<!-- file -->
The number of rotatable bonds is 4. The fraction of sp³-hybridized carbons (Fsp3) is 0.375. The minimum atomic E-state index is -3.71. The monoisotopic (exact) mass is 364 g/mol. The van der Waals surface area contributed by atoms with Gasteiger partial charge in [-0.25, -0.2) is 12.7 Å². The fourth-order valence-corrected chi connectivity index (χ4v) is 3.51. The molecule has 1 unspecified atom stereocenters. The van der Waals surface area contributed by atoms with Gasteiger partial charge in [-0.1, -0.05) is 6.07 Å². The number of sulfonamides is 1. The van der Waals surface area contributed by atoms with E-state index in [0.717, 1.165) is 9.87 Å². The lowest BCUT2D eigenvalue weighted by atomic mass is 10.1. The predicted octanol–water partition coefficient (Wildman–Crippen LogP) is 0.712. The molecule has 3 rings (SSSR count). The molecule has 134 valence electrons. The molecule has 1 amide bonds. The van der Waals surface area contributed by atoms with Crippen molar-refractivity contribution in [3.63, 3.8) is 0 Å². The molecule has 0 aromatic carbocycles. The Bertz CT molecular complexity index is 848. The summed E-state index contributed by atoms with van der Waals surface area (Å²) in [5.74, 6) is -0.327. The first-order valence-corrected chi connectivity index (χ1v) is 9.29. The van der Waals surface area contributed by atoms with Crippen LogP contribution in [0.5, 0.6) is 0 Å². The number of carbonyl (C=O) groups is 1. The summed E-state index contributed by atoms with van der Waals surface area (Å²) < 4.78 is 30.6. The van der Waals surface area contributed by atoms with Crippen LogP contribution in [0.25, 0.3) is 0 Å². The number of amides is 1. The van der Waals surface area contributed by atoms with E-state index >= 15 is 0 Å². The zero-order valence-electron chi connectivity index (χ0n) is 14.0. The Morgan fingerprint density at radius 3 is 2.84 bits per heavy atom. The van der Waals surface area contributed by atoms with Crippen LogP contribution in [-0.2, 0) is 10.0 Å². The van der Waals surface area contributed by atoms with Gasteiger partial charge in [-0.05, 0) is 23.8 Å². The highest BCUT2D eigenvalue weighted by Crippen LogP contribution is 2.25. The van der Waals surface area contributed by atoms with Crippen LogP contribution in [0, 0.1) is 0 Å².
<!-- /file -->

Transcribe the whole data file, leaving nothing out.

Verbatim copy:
The number of rotatable bonds is 4. The fraction of sp³-hybridized carbons (Fsp3) is 0.375. The minimum atomic E-state index is -3.71. The monoisotopic (exact) mass is 364 g/mol. The van der Waals surface area contributed by atoms with Gasteiger partial charge in [-0.25, -0.2) is 12.7 Å². The fourth-order valence-corrected chi connectivity index (χ4v) is 3.51. The molecule has 1 unspecified atom stereocenters. The van der Waals surface area contributed by atoms with Gasteiger partial charge in [-0.1, -0.05) is 6.07 Å². The number of sulfonamides is 1. The van der Waals surface area contributed by atoms with E-state index in [0.717, 1.165) is 9.87 Å². The lowest BCUT2D eigenvalue weighted by atomic mass is 10.1. The predicted octanol–water partition coefficient (Wildman–Crippen LogP) is 0.712. The molecule has 3 rings (SSSR count). The molecule has 134 valence electrons. The molecule has 1 amide bonds. The van der Waals surface area contributed by atoms with Crippen molar-refractivity contribution in [3.63, 3.8) is 0 Å². The molecule has 0 aromatic carbocycles. The Bertz CT molecular complexity index is 848. The summed E-state index contributed by atoms with van der Waals surface area (Å²) in [5.74, 6) is -0.327. The first-order valence-corrected chi connectivity index (χ1v) is 9.29. The van der Waals surface area contributed by atoms with Crippen LogP contribution in [0.5, 0.6) is 0 Å². The number of carbonyl (C=O) groups is 1. The summed E-state index contributed by atoms with van der Waals surface area (Å²) < 4.78 is 30.6. The van der Waals surface area contributed by atoms with Crippen LogP contribution in [0.25, 0.3) is 0 Å². The number of amides is 1. The van der Waals surface area contributed by atoms with E-state index >= 15 is 0 Å². The zero-order valence-electron chi connectivity index (χ0n) is 14.0. The Morgan fingerprint density at radius 3 is 2.84 bits per heavy atom. The van der Waals surface area contributed by atoms with Crippen LogP contribution in [-0.2, 0) is 10.0 Å². The van der Waals surface area contributed by atoms with Gasteiger partial charge in [-0.05, 0) is 23.8 Å². The highest BCUT2D eigenvalue weighted by Crippen LogP contribution is 2.25. The van der Waals surface area contributed by atoms with Crippen LogP contribution in [0, 0.1) is 0 Å².